Quarry making brings financial freedom

The Chronicle

Flora Fadzai Sibanda, Chronicle Reporter
A Cowdray Park suburb woman is making a living from making quarry stones that she sells to individuals building houses.

Ms Sharon Mbewe (39) gets the stones from the bushes around Garikai/Hlalani Kuhle area.

She transports them using a wheelbarrow to her home where she uses a hammer to crush the granite into quarry stones.

Ms Mbewe started the project in 2015 when she realised that depending on her husband’s income from informal mining was not sustainable.

Ms Sharon Mbewe crushes granite to make quarry stones while on the right she inspects her product in Cowdray Park suburb yesterday

She said she chose quarry making as it allows her to be at home to attend to her duties as a wife and mother. She also said quarry making was easy for her as she used to do that job at her parents’ home in Filabusi.

In an interview, Ms Mbewe said she can make up to 15 wheelbarrows of quarry a day.

Each is sold for US$3.

“I started making quarry here at my house back in 2015.

I realised we could not depend on my husband’s money as a miner since business is not always good especially for informal miners.

I used to help my father back in Filabusi so it was not hard to start doing it here.

I tried being a vendor but later realised money was very little compared to what I make from quarry making,” said Ms Mbewe.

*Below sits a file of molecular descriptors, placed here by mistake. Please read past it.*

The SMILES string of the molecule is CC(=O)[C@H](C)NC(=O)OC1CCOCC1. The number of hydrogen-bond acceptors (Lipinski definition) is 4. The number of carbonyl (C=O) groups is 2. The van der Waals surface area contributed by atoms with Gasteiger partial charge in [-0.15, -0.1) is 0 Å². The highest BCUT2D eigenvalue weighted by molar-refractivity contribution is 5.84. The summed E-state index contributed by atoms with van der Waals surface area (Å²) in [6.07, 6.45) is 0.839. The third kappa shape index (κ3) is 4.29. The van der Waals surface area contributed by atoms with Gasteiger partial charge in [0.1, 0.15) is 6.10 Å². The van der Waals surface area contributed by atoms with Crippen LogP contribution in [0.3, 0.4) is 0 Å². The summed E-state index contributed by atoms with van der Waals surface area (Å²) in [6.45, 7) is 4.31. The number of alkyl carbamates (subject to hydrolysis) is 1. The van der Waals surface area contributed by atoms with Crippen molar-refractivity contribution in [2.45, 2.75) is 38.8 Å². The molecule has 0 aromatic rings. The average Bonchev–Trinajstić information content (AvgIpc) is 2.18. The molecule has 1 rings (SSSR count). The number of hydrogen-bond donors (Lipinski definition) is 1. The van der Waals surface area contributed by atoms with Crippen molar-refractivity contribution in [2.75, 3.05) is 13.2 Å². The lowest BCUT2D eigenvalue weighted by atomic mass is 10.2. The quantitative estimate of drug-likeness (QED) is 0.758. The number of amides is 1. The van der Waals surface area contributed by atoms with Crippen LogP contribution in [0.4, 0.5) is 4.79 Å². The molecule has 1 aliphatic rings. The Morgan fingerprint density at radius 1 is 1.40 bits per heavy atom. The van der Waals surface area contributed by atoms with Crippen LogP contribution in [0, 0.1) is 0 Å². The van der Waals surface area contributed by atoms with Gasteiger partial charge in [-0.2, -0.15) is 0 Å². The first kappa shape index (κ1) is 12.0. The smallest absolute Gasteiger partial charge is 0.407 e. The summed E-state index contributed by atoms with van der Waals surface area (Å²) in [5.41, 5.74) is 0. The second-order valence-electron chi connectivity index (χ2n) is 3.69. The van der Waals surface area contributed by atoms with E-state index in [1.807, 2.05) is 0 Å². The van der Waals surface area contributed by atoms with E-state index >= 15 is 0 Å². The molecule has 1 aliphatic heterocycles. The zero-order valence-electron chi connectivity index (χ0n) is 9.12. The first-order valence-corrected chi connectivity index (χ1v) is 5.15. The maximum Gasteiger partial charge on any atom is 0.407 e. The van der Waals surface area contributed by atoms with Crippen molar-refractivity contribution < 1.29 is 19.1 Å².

She said she gets granite stones from the bush around her neighbourhood.

“We get the granite from the veld around the neighbourhood.

People go there to extract it by digging it using picks and spades.

It is not an easy job. One could say it is a man’s job because digging granite is hard.

After digging the granite I ferry it to my house using a wheelbarrow.

I sometimes do up to 11 trips a day.

When I get home I then use a hammer to break the granite into quarry stones.

Breaking the granite is not really hard especially once one is used to it,” said Ms Mbewe.

She, however, said very few women can do the job.

“Men constantly ask me what I will be doing in that field and some go as far as saying I’m doing a man’s job.

What I, however, fear is that something bad might happen to me as I work among a group of men.

My husband was against the idea of me working on this project as he believed it was him who should fend for the family.

You know our African men do not understand when a woman starts working as they are of the view that a working woman does not respect her husband.

It was only after a while that my husband realised I was doing this for my family and I could manage to perform my duties properly as a wife,” she said.

She said business is good as people are always building so quarry stones are in demand.

“I sell a wheelbarrow load for US$3 and a customer can buy up to 15 full wheelbarrows which is a lot of money.

“I do not think I need anyone to help me because I’m meeting demand at the moment,” said Ms Mbewe.

She, however, said in order to boost production, she needs a quarry crushing machine.

“Crushing the granite is really hard so the job would be faster and easier if I get such a machine,” she said.

Article Source: The Chronicle

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